Most previous investigations of family expenditures have dealt either with families of wage earners or with all families without differentiation. This Heller Committee study centers on white-collar families in which the chief breadwinners were employed in salaried occupations with earnings between $4800 and $7500--a group about whose spending habits little has previously been known. The author analyzes the expenditures of 159 San Francisco Bay Area families. The reader will find not only the sums spent for each general category of expenditure but also the kinds of goods purchased; for example, information is included on ownership and rental of homes, purchase of new and second-hand automobiles, and types of household equipment purchased. Similar details will be found for each category of expenditure, and for the use of installment purchasing. In addition, non-consumption expenditures, mainly provisions for insurance and retirement, are set forth in considerable detail. The study also includes a comparison of the economic behavior of these middle-income families with that revealed in a 1950 Bureau of Labor Statistics Bay Area survey of families with lower incomes. This title is part of UC Press's Voices Revived program, which commemorates University of California Press's mission to seek out and cultivate the brightest minds and give them voice, reach, and impact. Drawing on a backlist dating to 1893, Voices Revived makes high-quality, peer-reviewed scholarship accessible once again using print-on-demand technology. This title was originally published in 1957.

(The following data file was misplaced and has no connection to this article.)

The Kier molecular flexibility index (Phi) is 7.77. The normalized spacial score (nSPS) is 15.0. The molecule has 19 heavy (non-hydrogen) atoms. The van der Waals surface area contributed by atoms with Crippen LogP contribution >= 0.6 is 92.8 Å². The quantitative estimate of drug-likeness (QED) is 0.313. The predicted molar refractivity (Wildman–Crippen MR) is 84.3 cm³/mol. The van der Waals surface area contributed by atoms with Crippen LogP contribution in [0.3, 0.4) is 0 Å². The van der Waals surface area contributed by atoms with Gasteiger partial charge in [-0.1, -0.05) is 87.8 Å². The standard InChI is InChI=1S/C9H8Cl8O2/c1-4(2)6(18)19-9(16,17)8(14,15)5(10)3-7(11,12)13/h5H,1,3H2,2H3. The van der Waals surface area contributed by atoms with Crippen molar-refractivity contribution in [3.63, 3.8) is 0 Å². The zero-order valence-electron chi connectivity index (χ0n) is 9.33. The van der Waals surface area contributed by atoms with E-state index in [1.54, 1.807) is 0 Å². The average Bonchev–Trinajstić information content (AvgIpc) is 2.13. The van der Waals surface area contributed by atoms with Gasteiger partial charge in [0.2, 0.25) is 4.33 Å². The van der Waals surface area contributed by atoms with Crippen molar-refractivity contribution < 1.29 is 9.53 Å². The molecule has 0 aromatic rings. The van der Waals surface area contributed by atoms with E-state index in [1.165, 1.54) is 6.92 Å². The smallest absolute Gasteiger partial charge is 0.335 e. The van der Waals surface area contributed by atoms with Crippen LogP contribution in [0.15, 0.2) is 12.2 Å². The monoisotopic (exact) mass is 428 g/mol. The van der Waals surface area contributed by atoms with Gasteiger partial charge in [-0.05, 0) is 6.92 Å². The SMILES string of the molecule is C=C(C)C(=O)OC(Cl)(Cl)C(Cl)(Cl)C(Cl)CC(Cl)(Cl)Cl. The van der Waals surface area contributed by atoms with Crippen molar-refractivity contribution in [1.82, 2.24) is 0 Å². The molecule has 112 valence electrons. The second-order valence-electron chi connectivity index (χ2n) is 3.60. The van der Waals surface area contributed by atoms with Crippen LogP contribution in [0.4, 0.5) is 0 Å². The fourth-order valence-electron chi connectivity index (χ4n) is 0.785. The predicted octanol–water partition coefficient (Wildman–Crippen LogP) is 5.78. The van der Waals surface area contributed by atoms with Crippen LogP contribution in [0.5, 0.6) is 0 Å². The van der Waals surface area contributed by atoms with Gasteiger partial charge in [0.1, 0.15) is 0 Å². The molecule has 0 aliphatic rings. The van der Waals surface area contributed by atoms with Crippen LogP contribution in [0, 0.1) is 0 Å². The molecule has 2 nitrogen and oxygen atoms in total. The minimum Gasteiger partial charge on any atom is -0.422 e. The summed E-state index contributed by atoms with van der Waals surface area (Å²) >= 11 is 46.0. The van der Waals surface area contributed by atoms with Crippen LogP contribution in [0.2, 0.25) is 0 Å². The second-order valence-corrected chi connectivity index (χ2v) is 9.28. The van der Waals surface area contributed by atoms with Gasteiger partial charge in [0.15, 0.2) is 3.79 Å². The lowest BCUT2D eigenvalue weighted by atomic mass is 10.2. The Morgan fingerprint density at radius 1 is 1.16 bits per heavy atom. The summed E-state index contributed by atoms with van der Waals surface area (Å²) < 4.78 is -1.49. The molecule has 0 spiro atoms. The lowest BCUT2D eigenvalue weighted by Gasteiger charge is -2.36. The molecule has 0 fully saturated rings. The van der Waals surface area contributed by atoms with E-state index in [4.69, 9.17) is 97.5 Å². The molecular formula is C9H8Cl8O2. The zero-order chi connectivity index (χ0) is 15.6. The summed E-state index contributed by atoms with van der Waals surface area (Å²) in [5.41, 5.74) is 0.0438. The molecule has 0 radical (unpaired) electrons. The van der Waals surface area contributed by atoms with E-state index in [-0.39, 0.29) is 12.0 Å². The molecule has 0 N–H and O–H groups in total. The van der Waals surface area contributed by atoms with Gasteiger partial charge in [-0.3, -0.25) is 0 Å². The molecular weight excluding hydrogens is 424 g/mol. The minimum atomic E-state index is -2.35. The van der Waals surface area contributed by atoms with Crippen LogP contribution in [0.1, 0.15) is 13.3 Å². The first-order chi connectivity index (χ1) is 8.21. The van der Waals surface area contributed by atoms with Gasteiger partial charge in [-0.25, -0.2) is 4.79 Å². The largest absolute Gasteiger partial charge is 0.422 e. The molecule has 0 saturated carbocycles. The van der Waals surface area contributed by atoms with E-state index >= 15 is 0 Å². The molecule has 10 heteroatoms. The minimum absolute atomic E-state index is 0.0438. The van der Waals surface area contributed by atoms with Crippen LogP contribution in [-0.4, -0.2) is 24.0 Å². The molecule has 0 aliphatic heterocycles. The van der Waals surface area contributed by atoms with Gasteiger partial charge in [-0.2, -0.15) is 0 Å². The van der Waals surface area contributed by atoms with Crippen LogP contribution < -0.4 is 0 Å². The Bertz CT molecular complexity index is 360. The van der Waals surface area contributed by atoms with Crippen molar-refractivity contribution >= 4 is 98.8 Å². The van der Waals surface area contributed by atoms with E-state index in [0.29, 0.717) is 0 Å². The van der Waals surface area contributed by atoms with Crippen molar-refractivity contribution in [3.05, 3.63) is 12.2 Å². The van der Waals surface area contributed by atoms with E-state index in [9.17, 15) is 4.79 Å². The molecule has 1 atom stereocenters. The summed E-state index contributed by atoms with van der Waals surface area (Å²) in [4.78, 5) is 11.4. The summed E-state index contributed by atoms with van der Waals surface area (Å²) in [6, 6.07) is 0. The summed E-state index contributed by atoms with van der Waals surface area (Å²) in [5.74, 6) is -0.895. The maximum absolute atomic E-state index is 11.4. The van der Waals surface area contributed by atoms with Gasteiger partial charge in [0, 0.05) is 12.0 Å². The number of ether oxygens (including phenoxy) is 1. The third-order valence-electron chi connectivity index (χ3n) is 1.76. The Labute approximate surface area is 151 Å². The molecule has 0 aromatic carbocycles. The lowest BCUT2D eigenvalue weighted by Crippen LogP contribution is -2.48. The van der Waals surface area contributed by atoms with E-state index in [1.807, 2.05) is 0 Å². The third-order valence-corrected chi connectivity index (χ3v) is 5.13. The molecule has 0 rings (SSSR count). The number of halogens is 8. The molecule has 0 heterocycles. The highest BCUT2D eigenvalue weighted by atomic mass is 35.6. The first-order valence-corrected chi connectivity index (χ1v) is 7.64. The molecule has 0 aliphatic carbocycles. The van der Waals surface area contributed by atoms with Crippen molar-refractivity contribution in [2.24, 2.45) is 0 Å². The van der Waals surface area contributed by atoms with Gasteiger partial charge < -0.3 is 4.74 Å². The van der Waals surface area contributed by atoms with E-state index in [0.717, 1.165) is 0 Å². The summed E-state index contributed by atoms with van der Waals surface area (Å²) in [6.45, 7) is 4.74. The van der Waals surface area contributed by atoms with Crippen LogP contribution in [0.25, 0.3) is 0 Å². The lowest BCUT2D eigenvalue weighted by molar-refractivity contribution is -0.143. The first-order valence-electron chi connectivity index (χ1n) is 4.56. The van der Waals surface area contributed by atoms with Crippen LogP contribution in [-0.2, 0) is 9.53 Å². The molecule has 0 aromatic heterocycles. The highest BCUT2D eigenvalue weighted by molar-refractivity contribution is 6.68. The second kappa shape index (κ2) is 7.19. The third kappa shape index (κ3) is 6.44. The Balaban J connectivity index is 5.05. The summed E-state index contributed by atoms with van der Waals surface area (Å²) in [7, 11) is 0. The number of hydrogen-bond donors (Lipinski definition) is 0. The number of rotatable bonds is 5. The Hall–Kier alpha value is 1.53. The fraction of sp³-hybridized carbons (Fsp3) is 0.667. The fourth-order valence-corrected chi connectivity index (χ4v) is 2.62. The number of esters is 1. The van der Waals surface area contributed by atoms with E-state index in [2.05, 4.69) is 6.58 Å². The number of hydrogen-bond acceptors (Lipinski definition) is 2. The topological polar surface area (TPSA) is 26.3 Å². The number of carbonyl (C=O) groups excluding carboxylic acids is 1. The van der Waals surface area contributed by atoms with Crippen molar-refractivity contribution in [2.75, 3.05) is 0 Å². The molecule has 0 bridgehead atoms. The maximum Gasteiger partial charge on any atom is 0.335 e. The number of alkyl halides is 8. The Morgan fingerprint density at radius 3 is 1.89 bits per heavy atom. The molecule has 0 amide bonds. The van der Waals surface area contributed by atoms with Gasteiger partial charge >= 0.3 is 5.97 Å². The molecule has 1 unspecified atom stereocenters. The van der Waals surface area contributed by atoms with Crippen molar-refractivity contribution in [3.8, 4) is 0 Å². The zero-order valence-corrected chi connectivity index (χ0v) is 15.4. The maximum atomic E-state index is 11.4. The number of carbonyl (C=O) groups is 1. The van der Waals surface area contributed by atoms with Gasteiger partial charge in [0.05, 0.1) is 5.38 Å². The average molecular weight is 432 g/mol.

Spending of Middle-Income Families Incomes and Expenditures of Salaried Workers in the San Francisco Bay Area in 1950
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